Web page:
The CARES ACT: Helping Your 401(K) Participants During the Coronavirus Crisis

Waiver of Required Minimum Distributions

Updated through July 28, 2020
By Fred Reish, Bruce Ashton and Betsy Olson

This is the third in our series of articles on special CARES Act provisions designed to help your 401(k) participants.  In our prior articles, we discussed the temporary loan enhancement rules and coronavirus-related distributions (CRDs).  Here we discuss the temporary relief from taking required minimum distributions.  NOTE: This article has been updated to reflect guidance issued after the original publication, in Internal Revenue Service (IRS) Notices 2020-50 and 2020-51.

What the CARES Act Provides

For defined contribution plans (e.g., 401(k) plans, 403(b) plans, and 457(b) governmental plans) and IRAs, the CARES Act provides temporary relief from the required minimum distribution (“RMD”) rules.  The following chart explains this relief in the context of plans; the rules for IRAs are much the same:

For years before 2020, the law required distributions to a participant beginning no later than the participant’s “required beginning date”, which is April 1 following the later of the calendar year in which the participant attained age 70-1/2 or the calendar year in which the participant retired…except that a 5% or more owner of the plan sponsor is required to start taking RMDs even if he has not retired.

With the adoption of the SECURE Act at the end of 2019, the age requirement for RMDs was set at 72.

The RMD requirement is waived for distributions required in 2020.

Note that if a participant turned 70-1/2 in 2019, the first RMD would have to be made by April 1, 2020, and then another would be required on or before December 31, 2020. Under the CARES Act, both of these are waived.

The waiver applies only to 2020, so RMDs will need to resume in 2021 and thereafter.  Notice 2020-51 provides that a distribution made during 2020 that would otherwise have been an RMD but for the SECURE Act is not required to be treated as an eligible rollover distribution by the plan though as discussed later, it can be rolled over by the participant.

RMDs are not considered eligible rollover distributions, so they are not subject to the 20% tax withholding that applies to other cash distributions. Distributions during 2020 that would have been RMDs except for this waiver would ordinarily be considered eligible rollover distributions, and thus subject to the 20% withholding requirement.  However, the CARES Act provides that 20% withholding will not be required.
RMDs cannot be rolled over to a plan or IRA. Plans that make distributions during 2020 that would have been RMDs but for the waiver are not required to comply with the rollover rules.  However, these distributions can be rolled over by a participant, though the rules are complicated.  See the discussion that follows this chart.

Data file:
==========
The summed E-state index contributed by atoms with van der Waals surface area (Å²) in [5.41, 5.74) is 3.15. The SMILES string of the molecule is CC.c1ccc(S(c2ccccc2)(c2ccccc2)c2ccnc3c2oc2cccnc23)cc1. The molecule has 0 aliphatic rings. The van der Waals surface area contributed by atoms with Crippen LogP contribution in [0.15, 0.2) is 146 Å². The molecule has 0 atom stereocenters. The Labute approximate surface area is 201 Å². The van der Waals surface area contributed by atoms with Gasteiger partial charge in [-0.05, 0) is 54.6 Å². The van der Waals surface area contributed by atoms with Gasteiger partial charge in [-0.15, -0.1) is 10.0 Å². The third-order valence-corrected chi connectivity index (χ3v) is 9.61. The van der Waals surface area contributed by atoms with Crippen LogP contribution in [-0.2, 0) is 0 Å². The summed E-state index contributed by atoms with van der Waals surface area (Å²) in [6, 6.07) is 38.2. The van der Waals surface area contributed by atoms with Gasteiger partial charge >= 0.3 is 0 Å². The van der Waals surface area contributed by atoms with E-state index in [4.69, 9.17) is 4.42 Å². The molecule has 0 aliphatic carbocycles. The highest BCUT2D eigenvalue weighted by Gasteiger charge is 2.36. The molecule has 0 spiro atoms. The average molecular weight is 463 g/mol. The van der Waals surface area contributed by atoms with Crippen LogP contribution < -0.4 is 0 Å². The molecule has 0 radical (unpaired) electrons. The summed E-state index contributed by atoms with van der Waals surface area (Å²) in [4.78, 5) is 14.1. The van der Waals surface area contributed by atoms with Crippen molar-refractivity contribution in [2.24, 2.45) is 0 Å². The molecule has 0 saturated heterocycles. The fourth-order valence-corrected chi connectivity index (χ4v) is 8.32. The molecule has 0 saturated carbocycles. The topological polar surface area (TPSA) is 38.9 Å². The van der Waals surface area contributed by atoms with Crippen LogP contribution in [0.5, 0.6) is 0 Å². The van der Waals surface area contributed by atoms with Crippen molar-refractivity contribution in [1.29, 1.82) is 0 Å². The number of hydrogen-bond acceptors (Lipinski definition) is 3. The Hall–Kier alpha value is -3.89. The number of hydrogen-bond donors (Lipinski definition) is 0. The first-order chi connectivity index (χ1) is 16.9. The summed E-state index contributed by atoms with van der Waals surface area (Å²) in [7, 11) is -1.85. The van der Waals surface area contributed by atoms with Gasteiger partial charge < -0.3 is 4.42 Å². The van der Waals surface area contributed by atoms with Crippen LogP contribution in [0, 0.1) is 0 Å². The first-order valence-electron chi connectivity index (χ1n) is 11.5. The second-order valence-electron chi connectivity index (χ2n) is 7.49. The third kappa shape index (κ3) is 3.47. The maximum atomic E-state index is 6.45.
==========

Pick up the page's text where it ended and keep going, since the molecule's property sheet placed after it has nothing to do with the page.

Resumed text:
RMDs are mandatory. If not made, the RMD amount is subject to a 50% excise tax, which is imposed on the individual. Plan are not required to provide for the RMD waiver.  In Notice 2020-51, the IRS clarified that it is an optional change.

Since RMDs are not required for 2020, there will be no excise tax imposed.    

The RMD rules must be set forth in the plan document. The RMD waiver may be adopted administratively but a plan amendment is required by the last day of the plan year beginning on or after January 1, 2022 (December 31, 2022 for calendar year plans).  Notice 2020-51 includes sample amendments that may be used for this purpose. Notice 2020-51 provides that an IRA document does not need to be amended to reflect the 2020 waiver of RMDs .

Rollover Relief

Most plan distributions are treated as “eligible rollover distributions” and require a plan to provide participants with a notice, comply with a participant’s instructions to roll over the amount as a direct rollover, and withhold 20% of the distribution if it is not rolled over (as a direct rollover).  Under the pre-CARES Act rules, a plan is not required to provide the notice for RMDs or to withhold, and may not directly roll over the distribution to an IRA.  In addition, RMDs were not eligible to be rolled over to another plan or IRA by the recipient.  The RMD had to be taken into income in the year of distribution.

Even though the CARES Act provides a waiver of the requirement to make RMDs, it goes on to say that, if a plan makes a distribution that would otherwise have been an RMD, the plan is  not obligated to comply with the notice, participant instructions and withholding requirements that apply to non-RMD distributions.  However, a participant is able to roll over the distribution so long as he does so within the time period provided for in the Code (normally within 60 days of receipt).  The effect of these rules is that the distribution is not treated as an eligible rollover distribution at the plan level, but it is eligible for rollover at the participant level.